20. I'm just a cellist, not a maker, but, I've played on quite a few older instruments that have such slight offsets. If everything otherwise is well made and in good condiction, and there is enough bow clearance, the offset in itself is no reason to worry. Optically it can be handled the was you describe (you do not say if it is towards the treble of bass side), and can also be hidden by shaving off some of the fingerboard on the side which protrudes more. If you combine the methods (bridge slightly off centre, slightly tilted, fingerboard slightly shaved off), then all of them need to be done only moderately to make it practically disappear. As long as the bridge foot sits over the bass bar properly, and the sound post is adjusted accordingly, I'd not expect any negative playing characteristics. Anyway, if it is 2 MM, I'd just leave it.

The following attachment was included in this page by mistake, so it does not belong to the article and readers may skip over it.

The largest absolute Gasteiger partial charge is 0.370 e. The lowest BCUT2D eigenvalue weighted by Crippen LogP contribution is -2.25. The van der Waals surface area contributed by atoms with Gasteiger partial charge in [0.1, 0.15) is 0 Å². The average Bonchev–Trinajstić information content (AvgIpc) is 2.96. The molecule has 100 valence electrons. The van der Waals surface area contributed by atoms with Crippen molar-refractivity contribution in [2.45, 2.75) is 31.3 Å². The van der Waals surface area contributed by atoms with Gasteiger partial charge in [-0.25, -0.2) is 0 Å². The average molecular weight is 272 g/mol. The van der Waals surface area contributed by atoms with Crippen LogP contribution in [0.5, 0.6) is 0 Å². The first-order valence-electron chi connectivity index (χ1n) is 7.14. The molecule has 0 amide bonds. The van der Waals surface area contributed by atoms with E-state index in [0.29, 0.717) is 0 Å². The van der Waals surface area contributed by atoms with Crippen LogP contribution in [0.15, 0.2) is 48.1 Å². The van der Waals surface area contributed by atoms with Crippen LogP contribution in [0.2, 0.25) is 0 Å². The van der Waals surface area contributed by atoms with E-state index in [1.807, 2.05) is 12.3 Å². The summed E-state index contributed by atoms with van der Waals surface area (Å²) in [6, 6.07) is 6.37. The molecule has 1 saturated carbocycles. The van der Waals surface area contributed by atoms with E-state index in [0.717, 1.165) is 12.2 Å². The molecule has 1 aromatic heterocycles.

21. As I see it: - probably structurally ok - could be tonally ok, but could also be somewhat light/short etc. in which case a differnt bass bar MIGHT help the bass register. - How much more would it cost to reopen the cello and add a new bass bar, compared to adding a new bass bar right now (and then possibly finding out it doesn't sound as good as hoped for)? Either one option is a gamble: how much are you willing to gamble? - If you close it up and it turns out you don't like it to such an extent that the bass bar can't be blamed for all of it, you can just sell it. You can also sell it with a different bass bar in there (it could still sound just as mediocre), but (assuming no deformation of the top plate) I strongly suspect you will not be able to sell it for more than you could with the existing bass bar. Ergo a new bass bar will not increase the resale value of the cello. I'd go with trying as is first.
  22. If the top over the bass bar has not caved in, then, at least structurally, the bass bar does its job. I'd also prefer a bar a bit more along the lines of Evans pic, but in this case, If there is little top arch deformation, I'd take the chance and leave it as is, see what it does. edit @David A.T. was basically saying the same thing at the same time...